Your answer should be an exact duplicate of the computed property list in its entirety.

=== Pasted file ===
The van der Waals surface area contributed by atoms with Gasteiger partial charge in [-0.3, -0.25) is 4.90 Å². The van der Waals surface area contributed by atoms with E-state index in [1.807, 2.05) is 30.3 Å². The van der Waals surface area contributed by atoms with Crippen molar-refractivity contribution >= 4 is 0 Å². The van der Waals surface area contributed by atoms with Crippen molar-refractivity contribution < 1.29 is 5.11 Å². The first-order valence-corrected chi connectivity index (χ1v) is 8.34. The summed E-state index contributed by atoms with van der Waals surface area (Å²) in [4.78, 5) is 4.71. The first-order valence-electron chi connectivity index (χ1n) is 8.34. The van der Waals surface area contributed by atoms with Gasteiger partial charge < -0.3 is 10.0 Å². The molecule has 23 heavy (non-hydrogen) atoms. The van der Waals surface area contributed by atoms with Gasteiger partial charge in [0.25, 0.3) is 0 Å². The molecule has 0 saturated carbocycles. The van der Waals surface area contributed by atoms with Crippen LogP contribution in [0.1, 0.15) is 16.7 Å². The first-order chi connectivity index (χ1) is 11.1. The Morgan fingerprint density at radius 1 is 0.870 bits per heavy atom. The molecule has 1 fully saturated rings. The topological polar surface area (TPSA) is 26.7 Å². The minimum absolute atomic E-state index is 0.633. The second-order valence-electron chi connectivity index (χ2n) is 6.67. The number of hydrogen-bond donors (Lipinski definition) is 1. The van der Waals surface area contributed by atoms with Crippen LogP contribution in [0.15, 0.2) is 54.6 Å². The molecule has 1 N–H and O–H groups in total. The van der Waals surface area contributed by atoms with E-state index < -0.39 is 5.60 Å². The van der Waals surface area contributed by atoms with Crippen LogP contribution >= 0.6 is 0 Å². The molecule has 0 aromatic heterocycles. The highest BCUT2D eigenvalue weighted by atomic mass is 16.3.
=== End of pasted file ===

The van der Waals surface area contributed by atoms with Gasteiger partial charge in [-0.3, -0.25) is 4.90 Å². The van der Waals surface area contributed by atoms with E-state index in [1.807, 2.05) is 30.3 Å². The van der Waals surface area contributed by atoms with Crippen molar-refractivity contribution >= 4 is 0 Å². The van der Waals surface area contributed by atoms with Crippen molar-refractivity contribution < 1.29 is 5.11 Å². The first-order valence-corrected chi connectivity index (χ1v) is 8.34. The summed E-state index contributed by atoms with van der Waals surface area (Å²) in [4.78, 5) is 4.71. The first-order valence-electron chi connectivity index (χ1n) is 8.34. The van der Waals surface area contributed by atoms with Gasteiger partial charge < -0.3 is 10.0 Å². The molecule has 23 heavy (non-hydrogen) atoms. The van der Waals surface area contributed by atoms with Gasteiger partial charge in [0.25, 0.3) is 0 Å². The molecule has 0 saturated carbocycles. The van der Waals surface area contributed by atoms with Crippen LogP contribution in [0.1, 0.15) is 16.7 Å². The first-order chi connectivity index (χ1) is 11.1. The Morgan fingerprint density at radius 1 is 0.870 bits per heavy atom. The molecule has 1 fully saturated rings. The topological polar surface area (TPSA) is 26.7 Å². The minimum absolute atomic E-state index is 0.633. The second-order valence-electron chi connectivity index (χ2n) is 6.67. The number of hydrogen-bond donors (Lipinski definition) is 1. The van der Waals surface area contributed by atoms with Crippen LogP contribution in [0.15, 0.2) is 54.6 Å². The molecule has 1 N–H and O–H groups in total. The van der Waals surface area contributed by atoms with E-state index < -0.39 is 5.60 Å². The van der Waals surface area contributed by atoms with Crippen LogP contribution >= 0.6 is 0 Å². The molecule has 0 aromatic heterocycles. The highest BCUT2D eigenvalue weighted by atomic mass is 16.3.